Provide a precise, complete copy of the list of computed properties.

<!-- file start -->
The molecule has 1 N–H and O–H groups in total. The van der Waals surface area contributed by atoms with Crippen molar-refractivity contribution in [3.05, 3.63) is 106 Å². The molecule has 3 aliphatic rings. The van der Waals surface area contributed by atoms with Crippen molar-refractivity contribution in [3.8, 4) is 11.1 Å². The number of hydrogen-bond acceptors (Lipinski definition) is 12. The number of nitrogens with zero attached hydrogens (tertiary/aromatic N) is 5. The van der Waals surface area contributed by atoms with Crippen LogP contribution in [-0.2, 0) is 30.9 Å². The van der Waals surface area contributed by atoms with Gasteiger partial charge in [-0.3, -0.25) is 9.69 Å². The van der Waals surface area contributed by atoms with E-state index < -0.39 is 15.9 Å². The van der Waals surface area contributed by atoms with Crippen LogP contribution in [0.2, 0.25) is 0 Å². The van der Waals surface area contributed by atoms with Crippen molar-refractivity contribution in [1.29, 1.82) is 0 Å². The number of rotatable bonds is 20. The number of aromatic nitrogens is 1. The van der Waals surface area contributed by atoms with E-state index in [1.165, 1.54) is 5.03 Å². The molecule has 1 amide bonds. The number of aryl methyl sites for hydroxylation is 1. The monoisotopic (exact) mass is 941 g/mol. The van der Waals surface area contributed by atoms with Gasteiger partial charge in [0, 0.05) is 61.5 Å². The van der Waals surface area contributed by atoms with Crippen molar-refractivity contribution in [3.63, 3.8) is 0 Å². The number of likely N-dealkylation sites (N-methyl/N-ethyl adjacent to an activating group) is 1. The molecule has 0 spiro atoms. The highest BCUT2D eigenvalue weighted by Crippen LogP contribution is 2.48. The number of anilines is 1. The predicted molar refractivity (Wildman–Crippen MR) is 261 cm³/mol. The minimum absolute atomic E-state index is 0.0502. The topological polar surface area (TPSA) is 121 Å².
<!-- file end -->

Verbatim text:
The molecule has 1 N–H and O–H groups in total. The van der Waals surface area contributed by atoms with Crippen molar-refractivity contribution in [3.05, 3.63) is 106 Å². The molecule has 3 aliphatic rings. The van der Waals surface area contributed by atoms with Crippen molar-refractivity contribution in [3.8, 4) is 11.1 Å². The number of hydrogen-bond acceptors (Lipinski definition) is 12. The number of nitrogens with zero attached hydrogens (tertiary/aromatic N) is 5. The van der Waals surface area contributed by atoms with Crippen LogP contribution in [-0.2, 0) is 30.9 Å². The van der Waals surface area contributed by atoms with Gasteiger partial charge in [-0.3, -0.25) is 9.69 Å². The van der Waals surface area contributed by atoms with E-state index < -0.39 is 15.9 Å². The van der Waals surface area contributed by atoms with Crippen LogP contribution in [0.2, 0.25) is 0 Å². The van der Waals surface area contributed by atoms with Crippen molar-refractivity contribution in [1.29, 1.82) is 0 Å². The number of rotatable bonds is 20. The number of aromatic nitrogens is 1. The van der Waals surface area contributed by atoms with E-state index in [1.165, 1.54) is 5.03 Å². The molecule has 1 amide bonds. The number of aryl methyl sites for hydroxylation is 1. The monoisotopic (exact) mass is 941 g/mol. The van der Waals surface area contributed by atoms with Gasteiger partial charge in [0, 0.05) is 61.5 Å². The van der Waals surface area contributed by atoms with Crippen molar-refractivity contribution in [3.63, 3.8) is 0 Å². The number of likely N-dealkylation sites (N-methyl/N-ethyl adjacent to an activating group) is 1. The molecule has 0 spiro atoms. The highest BCUT2D eigenvalue weighted by Crippen LogP contribution is 2.48. The number of anilines is 1. The predicted molar refractivity (Wildman–Crippen MR) is 261 cm³/mol. The minimum absolute atomic E-state index is 0.0502. The topological polar surface area (TPSA) is 121 Å².